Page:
Any Tennessee resident who has been through divorce knows that it can harshly affect children. Although parents may feel angry and resentful, their children are often experiencing considerable fear and anxiety. The question of whom they will live with can create even more insecurity until final child-custody decisions are made. In the aftermath of a military divorce, the question of custody becomes even more critical because of the possibility of sudden deployments.
When a service member is deployed, the person often must give up child custody at least temporarily. Problems can develop if the service member returns home and the former spouse or partner or other party given temporary custody decides to keep the children indefinitely. The resulting child-custody war can drag on for weeks, months or years.
Fortunately, the military requires certain service members to establish family care plans or collections of resources and legal documents that specify who will take care of a service member’s children in the person’s absence. Those required to have family care plans are single parents, those who are married to other service members who have dependents, those who have primary responsibility for dependent family members and those who have custody or joint custody of a child whose noncustodial biological or adoptive parent is not the service member’s current spouse.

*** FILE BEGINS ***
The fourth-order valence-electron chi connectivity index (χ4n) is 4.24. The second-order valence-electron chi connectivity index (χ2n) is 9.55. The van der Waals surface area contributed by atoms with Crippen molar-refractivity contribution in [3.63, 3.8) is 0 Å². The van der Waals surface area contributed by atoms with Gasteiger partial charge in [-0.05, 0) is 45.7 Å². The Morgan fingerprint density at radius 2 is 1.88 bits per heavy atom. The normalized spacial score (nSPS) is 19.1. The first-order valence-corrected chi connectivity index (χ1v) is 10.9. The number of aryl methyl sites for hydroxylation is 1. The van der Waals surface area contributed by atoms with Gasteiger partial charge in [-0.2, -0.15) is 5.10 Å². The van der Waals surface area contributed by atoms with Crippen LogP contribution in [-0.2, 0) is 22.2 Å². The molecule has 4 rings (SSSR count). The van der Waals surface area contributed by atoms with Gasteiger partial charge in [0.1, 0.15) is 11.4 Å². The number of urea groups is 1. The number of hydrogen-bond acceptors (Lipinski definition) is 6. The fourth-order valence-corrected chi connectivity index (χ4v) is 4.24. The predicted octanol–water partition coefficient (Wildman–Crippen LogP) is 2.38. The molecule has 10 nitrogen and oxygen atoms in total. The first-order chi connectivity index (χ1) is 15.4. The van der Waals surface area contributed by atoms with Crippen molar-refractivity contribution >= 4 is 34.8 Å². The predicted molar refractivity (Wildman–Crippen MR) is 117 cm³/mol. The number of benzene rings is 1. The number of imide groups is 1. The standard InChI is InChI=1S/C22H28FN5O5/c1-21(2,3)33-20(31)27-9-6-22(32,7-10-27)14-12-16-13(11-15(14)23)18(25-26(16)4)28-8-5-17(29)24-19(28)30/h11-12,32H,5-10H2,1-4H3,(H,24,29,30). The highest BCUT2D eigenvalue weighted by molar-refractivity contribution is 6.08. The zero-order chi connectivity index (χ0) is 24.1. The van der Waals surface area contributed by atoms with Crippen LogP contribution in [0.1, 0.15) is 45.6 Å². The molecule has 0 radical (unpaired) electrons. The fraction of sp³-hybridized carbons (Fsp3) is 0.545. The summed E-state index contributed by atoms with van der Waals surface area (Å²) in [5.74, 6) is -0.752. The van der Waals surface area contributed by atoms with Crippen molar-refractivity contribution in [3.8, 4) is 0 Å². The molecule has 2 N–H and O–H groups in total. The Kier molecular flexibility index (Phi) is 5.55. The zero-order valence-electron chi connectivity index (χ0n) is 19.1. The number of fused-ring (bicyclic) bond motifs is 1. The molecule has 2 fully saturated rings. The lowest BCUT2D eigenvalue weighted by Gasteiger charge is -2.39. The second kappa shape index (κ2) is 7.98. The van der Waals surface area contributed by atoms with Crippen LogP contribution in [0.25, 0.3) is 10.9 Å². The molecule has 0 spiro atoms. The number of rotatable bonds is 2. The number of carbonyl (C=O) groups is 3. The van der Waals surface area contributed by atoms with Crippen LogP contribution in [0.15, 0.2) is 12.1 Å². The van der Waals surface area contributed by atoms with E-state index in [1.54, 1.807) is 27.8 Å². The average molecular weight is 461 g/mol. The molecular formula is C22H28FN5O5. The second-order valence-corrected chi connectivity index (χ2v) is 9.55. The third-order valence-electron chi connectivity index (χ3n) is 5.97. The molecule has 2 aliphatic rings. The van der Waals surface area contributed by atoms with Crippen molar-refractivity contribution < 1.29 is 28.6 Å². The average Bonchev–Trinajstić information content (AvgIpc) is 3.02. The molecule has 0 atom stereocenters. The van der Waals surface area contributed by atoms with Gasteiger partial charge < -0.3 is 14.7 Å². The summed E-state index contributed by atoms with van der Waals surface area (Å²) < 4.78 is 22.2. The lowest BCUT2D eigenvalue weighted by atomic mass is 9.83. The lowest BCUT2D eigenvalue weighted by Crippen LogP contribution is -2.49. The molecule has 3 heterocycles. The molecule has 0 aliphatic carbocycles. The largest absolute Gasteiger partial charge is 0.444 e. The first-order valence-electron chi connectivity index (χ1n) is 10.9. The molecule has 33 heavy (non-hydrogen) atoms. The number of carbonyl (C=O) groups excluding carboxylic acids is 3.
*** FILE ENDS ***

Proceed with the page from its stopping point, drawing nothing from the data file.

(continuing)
The plan specifies medical and educational arrangements for family members as well as interim child-custody arrangements.
In general, child-custody arrangements are state matters and rely on state laws. For that reason, when a service member is is relocated to another state, a modification of an existing child-custody order must go through a state court. When the child-custody arrangement has no provision for relocation, the military service member will need to work with the court and the child’s other parent to modify the child-custody order.
Source: MilitaryOneSource.mil, “Child Custody Considerations for Members of the Military,” Jan. 9, 2015